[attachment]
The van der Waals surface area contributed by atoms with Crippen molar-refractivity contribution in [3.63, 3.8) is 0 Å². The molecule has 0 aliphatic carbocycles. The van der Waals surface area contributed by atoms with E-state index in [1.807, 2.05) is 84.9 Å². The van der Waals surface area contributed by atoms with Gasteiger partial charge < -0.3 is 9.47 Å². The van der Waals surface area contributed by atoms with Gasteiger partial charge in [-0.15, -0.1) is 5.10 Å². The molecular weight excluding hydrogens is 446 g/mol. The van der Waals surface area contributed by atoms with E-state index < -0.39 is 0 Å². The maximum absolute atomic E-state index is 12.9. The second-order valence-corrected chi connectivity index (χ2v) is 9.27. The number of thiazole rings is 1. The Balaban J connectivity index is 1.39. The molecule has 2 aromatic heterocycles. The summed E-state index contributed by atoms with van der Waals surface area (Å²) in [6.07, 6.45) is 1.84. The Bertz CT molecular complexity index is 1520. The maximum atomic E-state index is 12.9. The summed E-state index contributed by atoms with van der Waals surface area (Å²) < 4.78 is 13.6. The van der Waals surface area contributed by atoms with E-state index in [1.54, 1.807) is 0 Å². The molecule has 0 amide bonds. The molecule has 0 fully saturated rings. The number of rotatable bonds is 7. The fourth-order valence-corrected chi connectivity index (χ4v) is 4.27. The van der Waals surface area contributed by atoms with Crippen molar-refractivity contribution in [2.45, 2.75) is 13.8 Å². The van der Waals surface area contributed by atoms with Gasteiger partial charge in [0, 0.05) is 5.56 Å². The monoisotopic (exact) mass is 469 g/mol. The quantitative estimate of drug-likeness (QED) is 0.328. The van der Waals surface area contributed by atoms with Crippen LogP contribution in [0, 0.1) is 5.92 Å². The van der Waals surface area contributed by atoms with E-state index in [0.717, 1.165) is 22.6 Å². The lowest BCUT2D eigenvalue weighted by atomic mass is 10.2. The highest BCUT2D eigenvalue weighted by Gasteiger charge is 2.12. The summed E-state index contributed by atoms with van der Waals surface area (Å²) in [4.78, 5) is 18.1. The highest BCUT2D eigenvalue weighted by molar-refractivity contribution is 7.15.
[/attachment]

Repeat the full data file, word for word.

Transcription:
The van der Waals surface area contributed by atoms with Crippen molar-refractivity contribution in [3.63, 3.8) is 0 Å². The molecule has 0 aliphatic carbocycles. The van der Waals surface area contributed by atoms with E-state index in [1.807, 2.05) is 84.9 Å². The van der Waals surface area contributed by atoms with Gasteiger partial charge < -0.3 is 9.47 Å². The van der Waals surface area contributed by atoms with Gasteiger partial charge in [-0.15, -0.1) is 5.10 Å². The molecular weight excluding hydrogens is 446 g/mol. The van der Waals surface area contributed by atoms with E-state index < -0.39 is 0 Å². The maximum absolute atomic E-state index is 12.9. The second-order valence-corrected chi connectivity index (χ2v) is 9.27. The number of thiazole rings is 1. The Balaban J connectivity index is 1.39. The molecule has 2 aromatic heterocycles. The summed E-state index contributed by atoms with van der Waals surface area (Å²) in [6.07, 6.45) is 1.84. The Bertz CT molecular complexity index is 1520. The maximum atomic E-state index is 12.9. The summed E-state index contributed by atoms with van der Waals surface area (Å²) < 4.78 is 13.6. The van der Waals surface area contributed by atoms with E-state index in [1.54, 1.807) is 0 Å². The molecule has 0 amide bonds. The molecule has 0 fully saturated rings. The number of rotatable bonds is 7. The fourth-order valence-corrected chi connectivity index (χ4v) is 4.27. The van der Waals surface area contributed by atoms with Crippen molar-refractivity contribution in [2.45, 2.75) is 13.8 Å². The van der Waals surface area contributed by atoms with Gasteiger partial charge in [0, 0.05) is 5.56 Å². The monoisotopic (exact) mass is 469 g/mol. The quantitative estimate of drug-likeness (QED) is 0.328. The van der Waals surface area contributed by atoms with Crippen LogP contribution in [0, 0.1) is 5.92 Å². The van der Waals surface area contributed by atoms with E-state index in [0.717, 1.165) is 22.6 Å². The lowest BCUT2D eigenvalue weighted by atomic mass is 10.2. The highest BCUT2D eigenvalue weighted by Gasteiger charge is 2.12. The summed E-state index contributed by atoms with van der Waals surface area (Å²) in [4.78, 5) is 18.1. The highest BCUT2D eigenvalue weighted by molar-refractivity contribution is 7.15.